Me Time

Life on a FOB is as public as it gets. Few have rooms to themselves. Even fewer have private latrines. Everyone eats together at the Dining Facility. We worked all the time anyway, and when we were off we went to the gym, or the Morale, Welfare, and Recreation Center, or—if you were on a big enough FOB—the Green Bean coffee shop and hung out with the same people we’d already been with all day.

The smokers went to the smoke shack and stayed there for hours.

Most of us didn’t care much about the lack of privacy. Hell, we liked it. Soldiers are sociable to begin with, and especially now that we were deployed we were eager to share our views about whatever was going on. The last thing anyone wanted was to be left out, or left alone.

When I was with the Rough Riders, if anyone seemed out of sorts, we’d ask if he or she needed a “Rough Rider hug.” We were kidding, kind of. Really we meant, “Snap out of it, and stop being a baby.” The only time we might take it seriously was if we knew there were issues back home. For the guys, that meant they had been dumped, or found out their wife or girlfriend was seeing someone else. For the women, it probably meant there were problems with their kids’ childcare plans.

That stuff needed to get sorted out before the soldiers were any good again.

In the barracks, which we called B-huts, our bunks were partitioned off from one another by half-walls that didn’t extend to the ceiling. You could hear everything in the next hootch over and could easily carry on a conversation.  One officer in a hootch next to mine had memorized W.H. Auden’s “September 1, 1939,” a 99-line long poem. He used to recite it to me, almost nightly. Then he would ask me questions about it and Auden’s life.  I didn’t know that much about Auden, but thanks to our Internet connection I could look him up on Wikipedia while we chatted. It was kind of sneaky, but at least then I could hold up my end of the conversation.

If we wanted privacy, we retreated into a book, a movie, or the Internet. Or we slept.  That was our “me time.”

But young soldiers who had early missions or flights that required them to get up at, say, four in the morning, just wouldn’t go to sleep the night prior. They didn’t see the point. Instead, they’d stay up playing cards or watching movies until it was time to go. Older guys, officers and NCOs, would try to go to sleep a couple of hours early because they needed their full rest.

The only clothes we had were our duty uniforms or our Army physical training stuff, which we slept in. When rocket and mortar attacks came in the middle of the night, we would throw on armored vests and helmets along with our gym shorts and flip-flops and then wait out the attacks in the bunkers.

After a few minutes, we would get the “all-clear” and head back to our hootches.

6 Responses to “Me Time”

  1. Katrina Says:

    I thoroughly enjoy everything you write and share. I cannot thank you enough for allowing me and the rest of your readers insight into what war is like from an enlisted point of view instead of what the government and news would like us to know.

    Every time the email alert shows up that you have a new post, I rush to your page like running down stairs to the Christmas tree in my youth. Thank you. 🙂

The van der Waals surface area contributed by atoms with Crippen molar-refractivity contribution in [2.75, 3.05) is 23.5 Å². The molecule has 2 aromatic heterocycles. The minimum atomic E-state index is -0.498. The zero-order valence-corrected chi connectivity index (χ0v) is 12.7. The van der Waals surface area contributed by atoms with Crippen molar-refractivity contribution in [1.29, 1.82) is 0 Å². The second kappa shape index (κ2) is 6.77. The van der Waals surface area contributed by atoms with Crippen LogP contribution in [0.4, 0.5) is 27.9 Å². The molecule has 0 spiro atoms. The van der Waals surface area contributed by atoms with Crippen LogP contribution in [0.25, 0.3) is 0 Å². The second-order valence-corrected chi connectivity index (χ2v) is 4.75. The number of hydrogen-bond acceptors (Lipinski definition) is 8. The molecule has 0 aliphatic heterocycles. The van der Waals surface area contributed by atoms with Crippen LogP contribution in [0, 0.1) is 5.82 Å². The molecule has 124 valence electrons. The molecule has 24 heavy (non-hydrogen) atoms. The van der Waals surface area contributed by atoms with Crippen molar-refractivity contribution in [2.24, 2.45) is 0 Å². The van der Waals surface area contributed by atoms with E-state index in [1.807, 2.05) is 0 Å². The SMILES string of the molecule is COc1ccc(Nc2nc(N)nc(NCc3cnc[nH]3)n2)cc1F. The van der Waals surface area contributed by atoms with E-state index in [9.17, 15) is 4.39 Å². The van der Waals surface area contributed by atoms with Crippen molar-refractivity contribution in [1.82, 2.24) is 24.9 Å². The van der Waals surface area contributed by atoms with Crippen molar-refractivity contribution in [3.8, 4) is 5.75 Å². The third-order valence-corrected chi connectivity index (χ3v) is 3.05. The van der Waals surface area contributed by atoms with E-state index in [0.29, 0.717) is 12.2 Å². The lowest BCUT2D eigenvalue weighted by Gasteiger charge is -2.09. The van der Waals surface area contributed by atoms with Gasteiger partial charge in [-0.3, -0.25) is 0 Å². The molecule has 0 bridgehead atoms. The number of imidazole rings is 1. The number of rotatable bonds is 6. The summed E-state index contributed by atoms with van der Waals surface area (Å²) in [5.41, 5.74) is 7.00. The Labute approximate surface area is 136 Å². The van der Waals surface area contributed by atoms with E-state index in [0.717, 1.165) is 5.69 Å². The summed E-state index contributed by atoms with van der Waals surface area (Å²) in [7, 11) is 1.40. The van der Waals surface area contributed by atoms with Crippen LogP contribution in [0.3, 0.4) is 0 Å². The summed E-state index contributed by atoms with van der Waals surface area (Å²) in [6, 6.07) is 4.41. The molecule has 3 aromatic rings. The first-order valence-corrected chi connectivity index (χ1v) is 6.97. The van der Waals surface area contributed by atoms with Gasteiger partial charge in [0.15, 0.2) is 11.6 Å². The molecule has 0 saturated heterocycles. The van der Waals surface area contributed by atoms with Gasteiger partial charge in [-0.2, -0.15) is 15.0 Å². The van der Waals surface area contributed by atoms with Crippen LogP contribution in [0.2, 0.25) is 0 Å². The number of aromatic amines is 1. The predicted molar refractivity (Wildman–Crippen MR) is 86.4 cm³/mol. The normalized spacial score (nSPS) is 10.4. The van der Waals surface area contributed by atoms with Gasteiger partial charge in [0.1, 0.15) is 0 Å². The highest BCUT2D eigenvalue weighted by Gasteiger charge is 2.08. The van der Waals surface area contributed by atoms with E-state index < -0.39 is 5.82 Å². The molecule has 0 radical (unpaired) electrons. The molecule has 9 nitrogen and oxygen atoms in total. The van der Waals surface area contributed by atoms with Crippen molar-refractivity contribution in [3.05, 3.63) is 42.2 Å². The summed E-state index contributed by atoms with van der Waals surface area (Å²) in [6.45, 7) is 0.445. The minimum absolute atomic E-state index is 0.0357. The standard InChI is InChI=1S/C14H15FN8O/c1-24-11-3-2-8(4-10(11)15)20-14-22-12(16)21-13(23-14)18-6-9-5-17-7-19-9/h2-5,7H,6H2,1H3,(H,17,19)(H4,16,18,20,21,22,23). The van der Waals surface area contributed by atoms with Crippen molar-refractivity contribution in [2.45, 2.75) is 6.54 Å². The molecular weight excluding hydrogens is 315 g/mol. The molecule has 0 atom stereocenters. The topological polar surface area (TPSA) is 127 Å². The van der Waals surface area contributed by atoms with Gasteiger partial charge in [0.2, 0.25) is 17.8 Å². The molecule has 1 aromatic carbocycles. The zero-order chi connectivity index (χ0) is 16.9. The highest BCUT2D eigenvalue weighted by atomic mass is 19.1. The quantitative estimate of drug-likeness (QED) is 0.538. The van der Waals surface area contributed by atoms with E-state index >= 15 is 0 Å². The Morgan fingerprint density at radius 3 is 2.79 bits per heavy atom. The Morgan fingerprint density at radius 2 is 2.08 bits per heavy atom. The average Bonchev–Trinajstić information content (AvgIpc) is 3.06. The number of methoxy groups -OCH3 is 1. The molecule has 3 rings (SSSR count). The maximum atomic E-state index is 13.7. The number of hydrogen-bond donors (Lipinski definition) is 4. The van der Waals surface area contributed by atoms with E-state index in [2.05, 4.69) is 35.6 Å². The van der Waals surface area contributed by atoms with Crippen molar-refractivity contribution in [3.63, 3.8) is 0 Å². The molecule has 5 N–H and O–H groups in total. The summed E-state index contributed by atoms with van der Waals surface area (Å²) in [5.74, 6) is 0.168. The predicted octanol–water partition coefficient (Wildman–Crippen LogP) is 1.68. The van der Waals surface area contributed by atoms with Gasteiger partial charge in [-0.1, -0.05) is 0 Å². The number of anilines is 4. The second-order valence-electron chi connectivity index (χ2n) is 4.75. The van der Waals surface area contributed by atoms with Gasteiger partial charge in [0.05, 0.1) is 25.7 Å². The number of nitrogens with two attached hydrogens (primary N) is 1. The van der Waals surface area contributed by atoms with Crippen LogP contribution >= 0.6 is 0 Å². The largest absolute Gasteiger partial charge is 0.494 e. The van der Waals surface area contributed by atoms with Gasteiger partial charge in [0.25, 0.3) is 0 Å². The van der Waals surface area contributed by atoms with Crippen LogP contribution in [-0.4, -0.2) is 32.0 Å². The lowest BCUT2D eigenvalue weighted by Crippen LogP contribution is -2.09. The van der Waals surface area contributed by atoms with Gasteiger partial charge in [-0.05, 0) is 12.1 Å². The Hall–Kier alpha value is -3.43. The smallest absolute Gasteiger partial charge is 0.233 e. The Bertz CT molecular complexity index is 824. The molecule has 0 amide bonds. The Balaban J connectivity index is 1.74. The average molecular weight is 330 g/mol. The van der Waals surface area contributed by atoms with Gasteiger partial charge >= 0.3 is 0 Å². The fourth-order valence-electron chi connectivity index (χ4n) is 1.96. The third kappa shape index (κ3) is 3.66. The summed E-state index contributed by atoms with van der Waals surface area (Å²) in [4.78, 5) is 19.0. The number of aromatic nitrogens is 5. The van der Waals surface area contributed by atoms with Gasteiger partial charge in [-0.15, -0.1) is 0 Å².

2. petermolin Says:

    Katrina: Well thankee very much! That’s high praise indeed. But in the interest of full disclosure, you should know that I’m an officer. I hope that doesn’t ruin things for you; I’m trying to say as much about the war as I can in ways that aren’t critical or give away any security secrets and yet are still honest and original. -Pete

  3. Katrina Says:

    Yes, Sir. I know you are an Officer. However, you seem to take great pride in your work and never leave out the perspective of those below you in rank. In fact, you come across as a bit of a softee. It brings a very understanding and human element to your entries. As for an “enlisted” angle, you were one of those at one point, yes? Have to start somewhere. I’m sure that part of your career is still with you. – Katrina


  4. petermolin Says:

    Katrina and all others–I was enlisted only long enough to go to basic training and OCS, but I have tried to write the blog entries not from the perspective of someone who was in charge of things and had to make momentous decisions, but in more general terms that touch on what it was like psychologically and emotionally, as well as physically and materially, to have been there, no matter what your rank. There are literary influences for much of my attitude toward things and how I’m expressing them, but I’m not telling all my secrets…..

    When I was in Khowst, I was a lot more direct in my thoughts, words, and actions than I’ve been here. But even there I thought that acting hard was often a posture designed to cover up impatience, short-tempers, and inability to deal with complexity. Real toughness was equal parts physical fitness, military competence, and quick and reliable decision-making under pressure. Staying upbeat and determined to continue day-in-day-out was important, too. The best soldiers had amazingly sunny-side-up personalities. They were ready for any adventure, and spread their good cheer to everyone around them. -Pete

  5. Katrina Says:

    Thanks for the “full disclosure”, Sir. 🙂 As said before, you do an amazing job writing rank neutral. My military friends that I have sent to you blog thank you for that as well.
    Please keep writing. For me, us, them.

    Katrina C. – Maine

  6. Peter Molin Says:

    Thank YOU, Katrina.

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